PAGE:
ALEXANDRIA, Va.—Tesla has agreed to allow other electric vehicles to use its proprietary Supercharger network for the first time, reports the Wall Street Journal and CNBC.
The White House said it received a commitment from Tesla to open at least 7,500 new and existing chargers, including 3,500 250-kilowatt chargers, to non-Tesla vehicles by the end of 2024. Tesla also plans to triple its Supercharger network, with the chargers made in Buffalo, New York. Tesla already has a U.S. network of more than 17,700 fast chargers at over 1,650 locations.
The White House acknowledged Tesla’s commitment during an announcement of new EV charging standards for the Biden Administration’s initiative to install a national EV charging network of 500,000 chargers in the United States.
“Further accelerating the buildout of a convenient, reliable charging network is critically important to make electric vehicle charging a seamless experience,” wrote the White House in a statement.
Tesla has signaled its intentions to allow non-Tesla vehicles to use its Superchargers for years. The company’s most recent financial filings showed said that the company “began to offer Supercharger access to non-Tesla vehicles in certain locations in support of our mission to accelerate the world’s transition to sustainable energy.” The Journal reports that Tesla is testing a program in Europe that allows other EVs to use its chargers.
According to Mitch Landrieu, the White House’s infrastructure coordinator, Tesla CEO Elon Musk has been involved in discussions with the administration on how to improve highway EV charging.
“He was very open. He was very constructive. And at that time, he said his intent was to work with us to make his network interoperable,” said Landrieu during the administration’s announcement.
In its announcement, the White House commended Pilot Company’s partnership with General Motors and charging network EVGo to install 2,000 fast chargers at Pilot and Flying J centers along U.S. highways. It also applauded TravelCenters of America’s collaboration with Electrify America to install 1,000 EV chargers at 200 locations along major highways over the next five years, as well as bp’s partnership with Hertz on an EV charging network for the car-rental firm’s customers, powered by bp pulse, bp’s global electrification and charging solution brand.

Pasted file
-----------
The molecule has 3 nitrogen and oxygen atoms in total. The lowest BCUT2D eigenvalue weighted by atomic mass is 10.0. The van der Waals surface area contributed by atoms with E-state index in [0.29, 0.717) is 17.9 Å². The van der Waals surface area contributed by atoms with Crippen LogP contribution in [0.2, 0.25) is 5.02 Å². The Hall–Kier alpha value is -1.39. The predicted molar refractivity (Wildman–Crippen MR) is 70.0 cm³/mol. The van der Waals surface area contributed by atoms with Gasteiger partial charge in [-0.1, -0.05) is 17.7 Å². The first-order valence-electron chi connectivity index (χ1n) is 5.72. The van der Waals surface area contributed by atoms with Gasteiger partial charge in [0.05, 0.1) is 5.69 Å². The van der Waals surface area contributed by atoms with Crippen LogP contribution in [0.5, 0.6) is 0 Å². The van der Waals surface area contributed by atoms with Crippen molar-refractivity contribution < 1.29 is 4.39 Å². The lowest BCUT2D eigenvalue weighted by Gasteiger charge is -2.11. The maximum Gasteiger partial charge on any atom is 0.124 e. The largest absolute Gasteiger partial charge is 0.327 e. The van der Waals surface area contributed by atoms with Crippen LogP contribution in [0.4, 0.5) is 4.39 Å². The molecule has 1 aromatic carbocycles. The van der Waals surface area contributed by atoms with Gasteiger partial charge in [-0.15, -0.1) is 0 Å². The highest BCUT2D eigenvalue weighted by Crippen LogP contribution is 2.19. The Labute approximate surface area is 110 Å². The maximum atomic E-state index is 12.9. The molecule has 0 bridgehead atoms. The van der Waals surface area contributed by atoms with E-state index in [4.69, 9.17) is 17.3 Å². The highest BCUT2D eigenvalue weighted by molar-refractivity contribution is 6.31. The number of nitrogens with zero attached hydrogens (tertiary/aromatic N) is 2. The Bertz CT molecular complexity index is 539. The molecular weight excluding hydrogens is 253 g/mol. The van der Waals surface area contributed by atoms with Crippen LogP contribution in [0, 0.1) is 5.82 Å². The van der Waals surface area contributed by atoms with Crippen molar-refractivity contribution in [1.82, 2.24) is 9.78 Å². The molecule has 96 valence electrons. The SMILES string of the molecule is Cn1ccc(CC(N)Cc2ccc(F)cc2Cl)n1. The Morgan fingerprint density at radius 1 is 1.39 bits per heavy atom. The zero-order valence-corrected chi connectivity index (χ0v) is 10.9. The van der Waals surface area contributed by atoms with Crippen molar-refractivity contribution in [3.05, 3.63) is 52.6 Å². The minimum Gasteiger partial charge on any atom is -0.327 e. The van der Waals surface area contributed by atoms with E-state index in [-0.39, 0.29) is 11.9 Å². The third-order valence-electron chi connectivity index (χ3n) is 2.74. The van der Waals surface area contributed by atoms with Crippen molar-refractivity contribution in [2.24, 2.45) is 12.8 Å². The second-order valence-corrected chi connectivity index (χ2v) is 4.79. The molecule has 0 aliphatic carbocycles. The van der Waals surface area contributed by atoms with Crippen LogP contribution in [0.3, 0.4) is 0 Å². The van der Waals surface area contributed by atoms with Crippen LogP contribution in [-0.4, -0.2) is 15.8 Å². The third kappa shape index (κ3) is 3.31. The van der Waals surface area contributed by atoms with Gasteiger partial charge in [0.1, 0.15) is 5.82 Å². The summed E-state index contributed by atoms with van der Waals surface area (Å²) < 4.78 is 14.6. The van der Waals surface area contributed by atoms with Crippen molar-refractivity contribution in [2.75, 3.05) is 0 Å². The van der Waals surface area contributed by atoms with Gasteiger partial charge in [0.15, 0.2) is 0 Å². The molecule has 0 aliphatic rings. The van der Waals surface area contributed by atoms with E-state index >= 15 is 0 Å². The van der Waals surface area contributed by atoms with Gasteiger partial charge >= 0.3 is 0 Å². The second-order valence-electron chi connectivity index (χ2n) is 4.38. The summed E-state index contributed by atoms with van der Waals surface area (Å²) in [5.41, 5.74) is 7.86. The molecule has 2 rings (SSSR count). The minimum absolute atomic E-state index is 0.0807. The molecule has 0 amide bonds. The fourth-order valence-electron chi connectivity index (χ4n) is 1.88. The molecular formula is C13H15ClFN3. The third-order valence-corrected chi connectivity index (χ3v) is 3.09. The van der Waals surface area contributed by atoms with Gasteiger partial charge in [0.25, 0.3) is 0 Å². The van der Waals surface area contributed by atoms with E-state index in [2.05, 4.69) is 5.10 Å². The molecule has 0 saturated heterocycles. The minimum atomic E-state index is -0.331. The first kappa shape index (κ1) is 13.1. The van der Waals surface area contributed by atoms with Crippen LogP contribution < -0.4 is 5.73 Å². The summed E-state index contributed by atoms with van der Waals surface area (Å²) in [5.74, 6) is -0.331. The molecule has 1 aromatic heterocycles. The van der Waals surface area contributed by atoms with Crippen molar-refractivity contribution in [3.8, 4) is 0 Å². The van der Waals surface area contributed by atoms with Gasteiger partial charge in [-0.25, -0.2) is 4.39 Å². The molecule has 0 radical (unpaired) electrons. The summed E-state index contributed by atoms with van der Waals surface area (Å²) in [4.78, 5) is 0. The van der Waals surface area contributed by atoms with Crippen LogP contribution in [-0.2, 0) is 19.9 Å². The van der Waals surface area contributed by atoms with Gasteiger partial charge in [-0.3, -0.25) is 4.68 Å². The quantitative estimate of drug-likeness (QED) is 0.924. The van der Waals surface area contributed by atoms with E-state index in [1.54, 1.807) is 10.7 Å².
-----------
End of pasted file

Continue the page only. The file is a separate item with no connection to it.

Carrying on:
Part of the announcement included new charging standards by the Departments of Energy and Transportation that “ensure everyone can use the network—no matter what car you drive or what state you charge in.” CNBC reports that among the requirements:
- All new chargers built with federal funds must support the Combined Charging System (CCS) plug standard. The CCS standard is used by most automakers other than Tesla.
- New charging sites built with federal funds must have a minimum number of DC fast chargers.
- Federally funded chargers must be up and running at least 97% of the time once installed.
- Effective immediately, all federally funded chargers must be assembled in the United States, and their steel enclosures must be made in the United States. By July 2024, at least 55% of the chargers’ components (measured by cost) must be made in the U.S. as well.
- New chargers built with federal funds must be compatible with new user-friendly technologies like “plug and charge,” which automates the process of paying for the charge.
The administration also announced new rules that help ensure that drivers don’t have to use multiple apps to find and use chargers. These rules make data on charger locations, pricing and availability public and available via mapping applications.
Convenience stores are investing in EV charging infrastructure, including 7-Eleven, Casey’s, Circle K and Sheetz, among many others. Last month, Shell USA purchased EV charging company Volta for $169 million in an all-cash deal.
EV charging remains a barrier to widespread EV adoption. In a recent Deloitte survey, 48% of respondents said range anxiety was a top concern when buying an EV, followed closely by the time required to charge (47%) and lack of public EV charging infrastructure (46%).
For consumers who do drive EVs, their top desired amenity while charging is Wi-Fi connectivity (64%). Restrooms (60%), coffee/beverages (56%) and snacks/light meals (48%) were the next most desired offerings.
When charging on the go, 24% of U.S. consumers want a dedicated EV service station and 20% want a traditional gas station with EV chargers. However, a significant number of people surveyed (25%) in the U.S. simply want access to charging when they need it regardless of location.
For convenience retailers looking to bring EV charging to their locations, NACS launched the EV Infrastructure Matchmaking Tool, which connects retailers with EV charging companies for all aspects and stages of offering electric vehicle supply equipment.
NACS also offers the EV Charging Calculator, which allows retailers to assess the cost and profitability of offering EV chargers at their sites. The calculator focuses on what retailer utility costs associated with EV recharging are and what the corresponding revenue must be to recover those costs after allowing for potential ancillary in-store visits and purchases.